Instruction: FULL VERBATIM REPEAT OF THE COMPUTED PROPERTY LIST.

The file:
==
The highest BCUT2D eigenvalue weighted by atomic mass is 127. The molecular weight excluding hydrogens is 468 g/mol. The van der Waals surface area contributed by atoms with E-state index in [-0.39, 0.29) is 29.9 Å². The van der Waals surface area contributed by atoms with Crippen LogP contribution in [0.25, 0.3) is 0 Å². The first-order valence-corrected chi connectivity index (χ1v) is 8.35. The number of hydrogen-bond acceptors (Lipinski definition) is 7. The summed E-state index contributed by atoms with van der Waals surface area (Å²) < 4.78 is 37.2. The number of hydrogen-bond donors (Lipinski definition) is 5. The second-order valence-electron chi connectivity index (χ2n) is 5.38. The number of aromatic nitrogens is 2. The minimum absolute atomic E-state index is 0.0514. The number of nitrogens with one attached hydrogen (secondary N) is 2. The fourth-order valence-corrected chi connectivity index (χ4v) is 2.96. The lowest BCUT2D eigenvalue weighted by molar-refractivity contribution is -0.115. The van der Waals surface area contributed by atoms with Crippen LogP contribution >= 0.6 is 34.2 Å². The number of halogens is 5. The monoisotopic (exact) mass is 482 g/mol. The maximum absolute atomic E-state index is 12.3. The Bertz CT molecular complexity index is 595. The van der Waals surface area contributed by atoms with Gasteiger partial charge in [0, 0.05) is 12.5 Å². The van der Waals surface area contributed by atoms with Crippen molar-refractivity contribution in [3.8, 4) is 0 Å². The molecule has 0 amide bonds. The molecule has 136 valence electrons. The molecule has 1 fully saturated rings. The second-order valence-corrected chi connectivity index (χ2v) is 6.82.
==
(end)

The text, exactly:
The highest BCUT2D eigenvalue weighted by atomic mass is 127. The molecular weight excluding hydrogens is 468 g/mol. The van der Waals surface area contributed by atoms with E-state index in [-0.39, 0.29) is 29.9 Å². The van der Waals surface area contributed by atoms with Crippen LogP contribution in [0.25, 0.3) is 0 Å². The first-order valence-corrected chi connectivity index (χ1v) is 8.35. The number of hydrogen-bond acceptors (Lipinski definition) is 7. The summed E-state index contributed by atoms with van der Waals surface area (Å²) < 4.78 is 37.2. The number of hydrogen-bond donors (Lipinski definition) is 5. The second-order valence-electron chi connectivity index (χ2n) is 5.38. The number of aromatic nitrogens is 2. The minimum absolute atomic E-state index is 0.0514. The number of nitrogens with one attached hydrogen (secondary N) is 2. The fourth-order valence-corrected chi connectivity index (χ4v) is 2.96. The lowest BCUT2D eigenvalue weighted by molar-refractivity contribution is -0.115. The van der Waals surface area contributed by atoms with Crippen LogP contribution >= 0.6 is 34.2 Å². The number of halogens is 5. The monoisotopic (exact) mass is 482 g/mol. The maximum absolute atomic E-state index is 12.3. The Bertz CT molecular complexity index is 595. The van der Waals surface area contributed by atoms with Gasteiger partial charge in [0, 0.05) is 12.5 Å². The van der Waals surface area contributed by atoms with Crippen molar-refractivity contribution in [3.8, 4) is 0 Å². The molecule has 0 amide bonds. The molecule has 136 valence electrons. The molecule has 1 fully saturated rings. The second-order valence-corrected chi connectivity index (χ2v) is 6.82.